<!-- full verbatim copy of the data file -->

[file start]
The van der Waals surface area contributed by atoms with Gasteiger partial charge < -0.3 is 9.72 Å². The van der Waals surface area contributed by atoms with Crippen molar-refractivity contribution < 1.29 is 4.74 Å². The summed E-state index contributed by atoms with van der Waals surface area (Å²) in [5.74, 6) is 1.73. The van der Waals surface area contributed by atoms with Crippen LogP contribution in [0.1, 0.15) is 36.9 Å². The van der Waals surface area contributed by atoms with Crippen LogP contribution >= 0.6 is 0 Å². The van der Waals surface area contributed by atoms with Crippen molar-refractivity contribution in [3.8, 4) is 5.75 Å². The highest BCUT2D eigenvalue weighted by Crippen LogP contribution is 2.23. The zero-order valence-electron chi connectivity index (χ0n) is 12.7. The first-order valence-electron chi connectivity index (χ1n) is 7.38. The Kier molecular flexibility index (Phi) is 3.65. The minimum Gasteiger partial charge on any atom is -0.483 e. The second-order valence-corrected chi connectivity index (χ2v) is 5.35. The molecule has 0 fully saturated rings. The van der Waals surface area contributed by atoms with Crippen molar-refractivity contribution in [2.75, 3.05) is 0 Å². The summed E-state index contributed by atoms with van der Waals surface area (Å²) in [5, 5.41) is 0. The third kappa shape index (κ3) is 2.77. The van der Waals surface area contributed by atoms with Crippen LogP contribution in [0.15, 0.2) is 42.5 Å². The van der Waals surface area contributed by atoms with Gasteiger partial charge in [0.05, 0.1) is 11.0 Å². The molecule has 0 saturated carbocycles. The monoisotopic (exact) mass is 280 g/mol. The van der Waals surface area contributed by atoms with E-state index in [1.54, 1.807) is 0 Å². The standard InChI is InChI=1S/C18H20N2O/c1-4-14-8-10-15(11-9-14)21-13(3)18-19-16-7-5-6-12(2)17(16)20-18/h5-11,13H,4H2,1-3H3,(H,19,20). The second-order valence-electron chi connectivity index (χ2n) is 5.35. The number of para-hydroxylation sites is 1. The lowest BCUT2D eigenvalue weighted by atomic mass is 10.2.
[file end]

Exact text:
The van der Waals surface area contributed by atoms with Gasteiger partial charge < -0.3 is 9.72 Å². The van der Waals surface area contributed by atoms with Crippen molar-refractivity contribution < 1.29 is 4.74 Å². The summed E-state index contributed by atoms with van der Waals surface area (Å²) in [5.74, 6) is 1.73. The van der Waals surface area contributed by atoms with Crippen LogP contribution in [0.1, 0.15) is 36.9 Å². The van der Waals surface area contributed by atoms with Crippen LogP contribution >= 0.6 is 0 Å². The van der Waals surface area contributed by atoms with Crippen molar-refractivity contribution in [3.8, 4) is 5.75 Å². The highest BCUT2D eigenvalue weighted by Crippen LogP contribution is 2.23. The zero-order valence-electron chi connectivity index (χ0n) is 12.7. The first-order valence-electron chi connectivity index (χ1n) is 7.38. The Kier molecular flexibility index (Phi) is 3.65. The minimum Gasteiger partial charge on any atom is -0.483 e. The second-order valence-corrected chi connectivity index (χ2v) is 5.35. The molecule has 0 fully saturated rings. The van der Waals surface area contributed by atoms with Crippen molar-refractivity contribution in [2.75, 3.05) is 0 Å². The summed E-state index contributed by atoms with van der Waals surface area (Å²) in [5, 5.41) is 0. The third kappa shape index (κ3) is 2.77. The van der Waals surface area contributed by atoms with Crippen LogP contribution in [0.15, 0.2) is 42.5 Å². The van der Waals surface area contributed by atoms with Gasteiger partial charge in [0.05, 0.1) is 11.0 Å². The molecule has 0 saturated carbocycles. The monoisotopic (exact) mass is 280 g/mol. The van der Waals surface area contributed by atoms with E-state index in [1.54, 1.807) is 0 Å². The standard InChI is InChI=1S/C18H20N2O/c1-4-14-8-10-15(11-9-14)21-13(3)18-19-16-7-5-6-12(2)17(16)20-18/h5-11,13H,4H2,1-3H3,(H,19,20). The second-order valence-electron chi connectivity index (χ2n) is 5.35. The number of para-hydroxylation sites is 1. The lowest BCUT2D eigenvalue weighted by atomic mass is 10.2.